"Yes, exactly," said the girl eagerly.
"No, that one we haven't seen," said Pippi decidedly.
The girl looked crestfallen and went off without a word.
"Wait a minute," shrieked Pippi after her. "Was he bald-headed?"
"No, he certainly was not," said the girl crossly.
"Lucky for him!" said Pippi and spit out a pear core.
The girl hurried away, but then Pippi shouted, "Did he have big ears that reached way down to his shoulders?"
"No," said the girl and turned and came running back in amazement. "You don't mean to say that you have seen a man walk by with such big ears?"
"I have never seen anyone who walks with his ears," said Pippi. "All the people I know walk with their feet."
"Oh, don't be silly! I mean have you really seen a man who has such big ears?"
"No," said Pippi, "there isn't anybody with such big ears. It would be ridiculous. How would they look? It isn't possible to have such big ears. At least not in this country," she added after a thoughtful pause. "Of course in China it's a little different. I once saw a Chinese in Shanghai. His ears were so big that he could use them for a cape. When it rained he just crawled in under his ears and was as warm and snug as you please. Of course his ears didn't have it so good. If it was very bad weather he used to invite his friends to camp under his ears. There they sat and sang sad songs while the rain poured down. They liked him a lot because of his ears. His name was Hai Shang. You should have seen Hai Shang run to work in the morning. He always came dashing in at the last minute because he loved to sleep late, and you can't imagine how funny he looked, rushing in with his ears flying behind him like two big golden sails."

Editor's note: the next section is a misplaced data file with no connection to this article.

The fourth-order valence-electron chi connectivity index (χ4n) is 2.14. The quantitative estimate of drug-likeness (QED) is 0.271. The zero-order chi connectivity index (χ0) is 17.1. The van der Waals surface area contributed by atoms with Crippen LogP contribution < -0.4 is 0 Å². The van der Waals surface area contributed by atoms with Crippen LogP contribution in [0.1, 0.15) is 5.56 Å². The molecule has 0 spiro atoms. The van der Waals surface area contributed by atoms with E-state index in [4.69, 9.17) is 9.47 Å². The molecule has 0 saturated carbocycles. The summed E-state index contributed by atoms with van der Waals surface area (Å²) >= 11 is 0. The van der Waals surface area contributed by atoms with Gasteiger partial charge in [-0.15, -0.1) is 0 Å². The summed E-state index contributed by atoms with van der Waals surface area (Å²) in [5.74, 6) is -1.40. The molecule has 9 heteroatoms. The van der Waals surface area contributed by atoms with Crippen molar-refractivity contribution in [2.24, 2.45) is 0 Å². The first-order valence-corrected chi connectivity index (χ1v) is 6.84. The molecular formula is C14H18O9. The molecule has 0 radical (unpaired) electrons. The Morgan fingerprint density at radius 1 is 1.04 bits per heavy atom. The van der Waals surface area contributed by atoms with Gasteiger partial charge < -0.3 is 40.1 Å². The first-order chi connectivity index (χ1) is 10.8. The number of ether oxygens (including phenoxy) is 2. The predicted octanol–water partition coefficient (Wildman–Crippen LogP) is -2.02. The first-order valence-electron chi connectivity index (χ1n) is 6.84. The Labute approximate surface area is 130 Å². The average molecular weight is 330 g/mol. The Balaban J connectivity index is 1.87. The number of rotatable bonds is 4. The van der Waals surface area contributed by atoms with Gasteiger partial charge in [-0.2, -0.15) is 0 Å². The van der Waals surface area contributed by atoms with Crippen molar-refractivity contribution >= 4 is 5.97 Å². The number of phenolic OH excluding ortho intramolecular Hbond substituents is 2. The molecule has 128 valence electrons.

The girl had stopped and stood open-mouthed listening to Pippi. And Tommy and Annika forgot to eat any more pears, they were so utterly absorbed in the story.
"He had more children than he could count, and the littlest one was named Peter," said Pippi.
"Oh, but a Chinese baby can't be called Peter," interrupted Tommy.
The Renowned Hero, Bova Korolevich and the Princess Drushnevna
Category: Russia folktales
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